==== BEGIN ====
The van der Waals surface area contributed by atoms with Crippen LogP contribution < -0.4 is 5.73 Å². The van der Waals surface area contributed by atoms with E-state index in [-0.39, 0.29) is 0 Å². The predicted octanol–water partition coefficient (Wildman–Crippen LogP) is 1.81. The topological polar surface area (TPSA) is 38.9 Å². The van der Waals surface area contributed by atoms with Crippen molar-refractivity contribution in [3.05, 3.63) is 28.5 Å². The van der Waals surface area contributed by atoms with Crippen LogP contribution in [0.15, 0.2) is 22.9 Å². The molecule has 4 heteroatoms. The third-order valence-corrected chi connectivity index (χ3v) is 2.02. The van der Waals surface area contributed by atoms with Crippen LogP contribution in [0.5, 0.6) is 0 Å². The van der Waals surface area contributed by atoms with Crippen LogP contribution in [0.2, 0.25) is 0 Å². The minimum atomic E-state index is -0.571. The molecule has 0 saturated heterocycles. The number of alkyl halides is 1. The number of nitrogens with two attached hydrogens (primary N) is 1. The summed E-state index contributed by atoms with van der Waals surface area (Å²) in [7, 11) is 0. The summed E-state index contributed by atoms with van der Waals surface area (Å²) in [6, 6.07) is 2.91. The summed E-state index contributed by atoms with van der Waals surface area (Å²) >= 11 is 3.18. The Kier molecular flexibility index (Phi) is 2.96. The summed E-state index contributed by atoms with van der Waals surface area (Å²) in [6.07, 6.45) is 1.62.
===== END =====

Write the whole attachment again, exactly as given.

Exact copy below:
The van der Waals surface area contributed by atoms with Crippen LogP contribution < -0.4 is 5.73 Å². The van der Waals surface area contributed by atoms with E-state index in [-0.39, 0.29) is 0 Å². The predicted octanol–water partition coefficient (Wildman–Crippen LogP) is 1.81. The topological polar surface area (TPSA) is 38.9 Å². The van der Waals surface area contributed by atoms with Crippen molar-refractivity contribution in [3.05, 3.63) is 28.5 Å². The van der Waals surface area contributed by atoms with Crippen LogP contribution in [0.15, 0.2) is 22.9 Å². The molecule has 4 heteroatoms. The third-order valence-corrected chi connectivity index (χ3v) is 2.02. The van der Waals surface area contributed by atoms with Crippen LogP contribution in [0.5, 0.6) is 0 Å². The van der Waals surface area contributed by atoms with Crippen LogP contribution in [0.2, 0.25) is 0 Å². The minimum atomic E-state index is -0.571. The molecule has 0 saturated heterocycles. The number of alkyl halides is 1. The number of nitrogens with two attached hydrogens (primary N) is 1. The summed E-state index contributed by atoms with van der Waals surface area (Å²) in [7, 11) is 0. The summed E-state index contributed by atoms with van der Waals surface area (Å²) in [6, 6.07) is 2.91. The summed E-state index contributed by atoms with van der Waals surface area (Å²) >= 11 is 3.18. The Kier molecular flexibility index (Phi) is 2.96. The summed E-state index contributed by atoms with van der Waals surface area (Å²) in [6.07, 6.45) is 1.62.